She doesn't get offended when I am bratty or tell her how it is with all my infinite wisdom. Sometimes she thinks I'm insightful, and sometimes she tells me to go jump in a lake.

When I gripe about one of my siblings, she changes the subject.

She gets excited with me when Avee gets potty-trained.

She taught Bo to read.

She tells me the truth.

She knows who my friends are and loves them too.

She can dress entirely in pink and not look ridiculous.

When she laughs really hard, you can't help laughing too. Even if you don't know what you are laughing about.

She is passionate about thrift store shopping. And she's really good at it.

She is the guardian of a mentally retarded woman who is just a few years younger than her. She makes sure she is well cared for, clean, dressed well, has a good birthday, spends time with people, and is loved. Most people don't even know she does this.

If we say we need her (even if it's more want than need), she comes. Even if it isn't convenient.

She adores her grandchildren and they adore her.

She is the single most wonderful woman that I know. If there is one blessing I couldn't live without, it is the blessing of having her as my mother.

Happy Mother's Day Mom. I promise I didn't embellish.

26 comments:

Beckie said...

Nobody, you must be God's very own angel. You're mom is lucky to have you as her "favorite", sorry S but a truth is a truth (LOL), and you are lucky to have such a wonderful woman for your mom. What a great tribute!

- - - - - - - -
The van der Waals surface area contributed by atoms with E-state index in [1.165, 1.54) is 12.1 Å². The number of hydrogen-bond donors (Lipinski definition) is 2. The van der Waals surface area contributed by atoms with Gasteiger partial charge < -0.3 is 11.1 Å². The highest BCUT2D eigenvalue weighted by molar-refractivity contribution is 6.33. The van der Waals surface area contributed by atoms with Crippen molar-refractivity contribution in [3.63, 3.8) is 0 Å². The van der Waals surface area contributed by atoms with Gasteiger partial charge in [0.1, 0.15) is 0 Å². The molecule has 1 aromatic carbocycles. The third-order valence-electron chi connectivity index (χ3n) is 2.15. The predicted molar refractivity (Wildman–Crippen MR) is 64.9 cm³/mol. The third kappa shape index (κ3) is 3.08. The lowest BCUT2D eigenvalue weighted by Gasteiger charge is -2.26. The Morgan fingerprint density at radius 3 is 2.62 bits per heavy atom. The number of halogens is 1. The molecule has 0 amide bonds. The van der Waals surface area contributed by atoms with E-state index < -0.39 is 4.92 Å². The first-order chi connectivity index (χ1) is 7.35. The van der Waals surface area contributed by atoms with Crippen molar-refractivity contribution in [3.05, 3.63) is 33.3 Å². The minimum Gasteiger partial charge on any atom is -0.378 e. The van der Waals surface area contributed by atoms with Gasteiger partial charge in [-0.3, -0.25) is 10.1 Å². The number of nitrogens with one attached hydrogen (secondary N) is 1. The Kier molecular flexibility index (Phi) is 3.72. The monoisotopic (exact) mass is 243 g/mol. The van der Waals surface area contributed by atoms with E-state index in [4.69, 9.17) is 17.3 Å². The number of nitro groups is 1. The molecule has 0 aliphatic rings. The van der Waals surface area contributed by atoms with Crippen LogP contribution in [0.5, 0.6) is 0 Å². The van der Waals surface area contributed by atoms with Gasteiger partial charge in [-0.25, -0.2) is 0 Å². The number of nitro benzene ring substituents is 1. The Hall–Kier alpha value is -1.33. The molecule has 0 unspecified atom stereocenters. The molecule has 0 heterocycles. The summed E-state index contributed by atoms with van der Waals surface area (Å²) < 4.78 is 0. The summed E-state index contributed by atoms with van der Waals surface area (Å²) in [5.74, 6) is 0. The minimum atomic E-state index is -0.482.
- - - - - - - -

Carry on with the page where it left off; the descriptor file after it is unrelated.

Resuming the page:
glittersmama said...

Happy Mother's Day!

Traci said...

I've been spending the last 13 or 14 years scheming about how I could steal your mom. Seriously. (The truck ride to Wichita/Topeka was part of that scheme, you know...it just didn't work out...) She is a true gem. And this post captured it all. (Love you, Cheryl.)

And HAPPY MOTHER'S DAY, Nobody.

Camille said...

This is beautiful. Your mom is amazing. She is always thinking about how to be helping someone. I remember one time Fanua and I were out visiting you, and while we were out there your mom sent us over to some older man's apartment to clean it up for him. I love the way she never lets an opportunity to help pass her by.

I have to say, I was dying laughing out loud at your dad's joke.

Leslie said...

she sounds positively wonderful. what a lovely post, happy mother's day, angela!

Mamarazzi said...

this is a beautiful post! i seriously want our mom to be my new BFF...she sounds awesome and we both heart the color pink, i think that is a good foundation for lasting friendship!

Happy Mother's Day

Coordination Queen said...

What a wonderful woman. Happy Mother's Day!

Cyndi said...